A Guest Post by Jessica Borda
As part of APA!’s Dog Behavior Program mission, each dog gets enrichment and training to prepare them for a life outside of the shelter, both in the community and in their actual home. Some dogs come into our program obviously needing hands on, one-on-one attention because of behaviors that were seen previously. Some dogs develop unwanted behaviors overtime as part of the stress of living in the shelter. These dogs are quickly identified and either trained by the 5 members of the behavior staff or by a highly trained volunteer to help ready them for a home. We’ve created standards for these dogs to meet to make them highly adoptable and ready to settle into a home. With the following skills, we hope to make the transition just a little bit easier.
What are these skills and how do they apply in a home?
Sit: verbal command that the dog holds until released (free) (Real life scenario: basic obedience, waiting at the door before you open it before a walk.)
Down: verbal command that the dog holds until released (free) ((Real life scenario: basic obedience)
Leash walking: the dog heeling on the left hand side, giving eye contact, not pulling ahead or lagging behind. Not (too) distracted by his/her environment or other dogs, people, bikes or joggers passing by (Real life scenario: leashed walks around the neighborhood or parks)
Composed around other leashed dogs: dog sits by your left side while another person with a dog approaches. Both dogs hold sits as handlers shake hands. The dogs and handlers then politely walk past each other (Real life scenario: when you want to hang out around another calm leashed dog, even if one or both of the dogs isn’t social with dogs)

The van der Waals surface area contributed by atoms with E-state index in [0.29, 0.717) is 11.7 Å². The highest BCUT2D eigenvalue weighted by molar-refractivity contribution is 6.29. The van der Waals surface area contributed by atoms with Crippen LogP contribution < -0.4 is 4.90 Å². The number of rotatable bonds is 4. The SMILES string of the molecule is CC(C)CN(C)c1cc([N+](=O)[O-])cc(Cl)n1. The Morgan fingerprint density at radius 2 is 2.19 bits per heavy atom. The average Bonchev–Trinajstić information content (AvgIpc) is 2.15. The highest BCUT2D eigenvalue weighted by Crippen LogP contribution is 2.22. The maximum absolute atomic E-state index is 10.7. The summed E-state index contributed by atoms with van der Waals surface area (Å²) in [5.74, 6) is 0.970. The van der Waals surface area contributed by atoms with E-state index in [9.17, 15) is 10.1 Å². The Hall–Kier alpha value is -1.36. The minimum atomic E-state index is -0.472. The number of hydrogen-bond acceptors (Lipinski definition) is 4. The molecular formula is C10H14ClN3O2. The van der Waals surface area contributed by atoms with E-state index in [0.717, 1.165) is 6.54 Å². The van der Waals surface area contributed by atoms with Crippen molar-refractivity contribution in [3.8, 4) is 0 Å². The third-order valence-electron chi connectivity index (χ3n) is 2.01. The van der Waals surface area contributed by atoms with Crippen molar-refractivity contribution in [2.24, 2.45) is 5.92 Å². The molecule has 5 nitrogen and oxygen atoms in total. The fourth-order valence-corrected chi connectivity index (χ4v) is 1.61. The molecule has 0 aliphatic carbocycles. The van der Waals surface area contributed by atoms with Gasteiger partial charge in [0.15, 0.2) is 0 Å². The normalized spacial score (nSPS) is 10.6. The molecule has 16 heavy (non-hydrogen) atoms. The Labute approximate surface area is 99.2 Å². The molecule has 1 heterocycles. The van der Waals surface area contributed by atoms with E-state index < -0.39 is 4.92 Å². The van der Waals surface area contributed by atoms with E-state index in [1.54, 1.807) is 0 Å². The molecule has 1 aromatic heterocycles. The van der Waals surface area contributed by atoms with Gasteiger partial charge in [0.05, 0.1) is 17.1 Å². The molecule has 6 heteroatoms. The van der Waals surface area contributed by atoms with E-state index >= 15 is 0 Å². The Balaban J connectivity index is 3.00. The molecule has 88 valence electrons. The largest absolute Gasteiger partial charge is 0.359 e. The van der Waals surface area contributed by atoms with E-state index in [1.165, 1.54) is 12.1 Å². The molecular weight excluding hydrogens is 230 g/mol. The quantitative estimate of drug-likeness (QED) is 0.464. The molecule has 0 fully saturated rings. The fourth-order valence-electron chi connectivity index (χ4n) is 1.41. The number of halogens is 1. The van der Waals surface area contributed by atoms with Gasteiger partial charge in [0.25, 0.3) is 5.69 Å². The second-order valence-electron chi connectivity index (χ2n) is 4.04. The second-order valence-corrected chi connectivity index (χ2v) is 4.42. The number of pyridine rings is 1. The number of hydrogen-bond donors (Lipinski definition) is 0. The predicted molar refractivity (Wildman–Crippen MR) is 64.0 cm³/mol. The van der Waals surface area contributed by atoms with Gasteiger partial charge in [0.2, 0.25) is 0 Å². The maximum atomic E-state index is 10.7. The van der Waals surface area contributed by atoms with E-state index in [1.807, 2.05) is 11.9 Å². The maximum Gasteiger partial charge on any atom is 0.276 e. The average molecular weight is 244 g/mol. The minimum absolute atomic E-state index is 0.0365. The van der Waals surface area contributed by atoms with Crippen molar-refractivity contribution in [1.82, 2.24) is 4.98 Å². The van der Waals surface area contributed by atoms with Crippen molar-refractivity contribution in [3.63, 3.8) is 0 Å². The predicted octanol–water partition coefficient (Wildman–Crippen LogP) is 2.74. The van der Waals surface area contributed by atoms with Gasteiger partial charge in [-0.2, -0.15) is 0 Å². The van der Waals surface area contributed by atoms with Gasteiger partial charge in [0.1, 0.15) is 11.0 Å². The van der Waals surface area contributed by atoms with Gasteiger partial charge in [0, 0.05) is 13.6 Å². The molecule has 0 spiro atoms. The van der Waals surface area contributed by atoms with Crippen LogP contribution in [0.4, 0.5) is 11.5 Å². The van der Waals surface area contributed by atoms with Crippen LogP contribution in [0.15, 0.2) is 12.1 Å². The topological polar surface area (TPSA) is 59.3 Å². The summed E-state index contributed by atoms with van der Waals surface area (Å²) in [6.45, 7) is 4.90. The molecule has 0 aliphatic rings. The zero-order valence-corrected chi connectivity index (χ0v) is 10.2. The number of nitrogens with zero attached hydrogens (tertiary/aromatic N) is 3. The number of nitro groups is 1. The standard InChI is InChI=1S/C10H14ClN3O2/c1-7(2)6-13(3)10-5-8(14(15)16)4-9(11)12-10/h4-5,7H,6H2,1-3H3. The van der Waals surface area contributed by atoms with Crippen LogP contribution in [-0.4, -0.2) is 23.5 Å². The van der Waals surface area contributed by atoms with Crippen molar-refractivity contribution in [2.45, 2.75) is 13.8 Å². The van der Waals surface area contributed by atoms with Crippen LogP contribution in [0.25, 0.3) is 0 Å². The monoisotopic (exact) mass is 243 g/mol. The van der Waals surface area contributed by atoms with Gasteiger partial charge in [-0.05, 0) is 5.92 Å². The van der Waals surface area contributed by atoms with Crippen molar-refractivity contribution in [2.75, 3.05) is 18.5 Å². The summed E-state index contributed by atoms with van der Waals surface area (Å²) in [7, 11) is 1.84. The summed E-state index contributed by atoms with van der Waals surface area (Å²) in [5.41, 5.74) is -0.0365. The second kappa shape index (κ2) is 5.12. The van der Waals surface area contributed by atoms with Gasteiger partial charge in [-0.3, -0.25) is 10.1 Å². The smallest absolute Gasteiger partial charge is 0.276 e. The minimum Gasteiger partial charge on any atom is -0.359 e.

Recall: dog comes when called even with distractions around (Real life scenario: when the dog is trying to rush the door or when they are distracted by a squirrel)
Friendly greeting: dog will sit calmly by your side as a human stranger approaches. The dog waits until you allow them to stand from their sit (free) to politely greet the new person without jumping on that person (Real life scenario: every time the dog meets a new (or old) friend)
Furniture respect: dog won’t jump on the couch, chair or bed until he/she is invited (Real life scenario: saving that brand new furniture!)
Place: goes to a designated location every time and stays there until released (Real life scenario: have your arms full and want to get in the house without being tackled; when people are visiting and the dog is being rude)
Leave it: dog ignores things on command (including treats or potentially harmful items) (Real life scenario: unknown food dropped on the ground when you’re on a walk or a rattlesnake appears during a hike.)
Next time you’re visiting our main location at 1156 W. Cesar Chavez, look for a report card on the kennels to see all the amazing skills our dogs have accomplished!!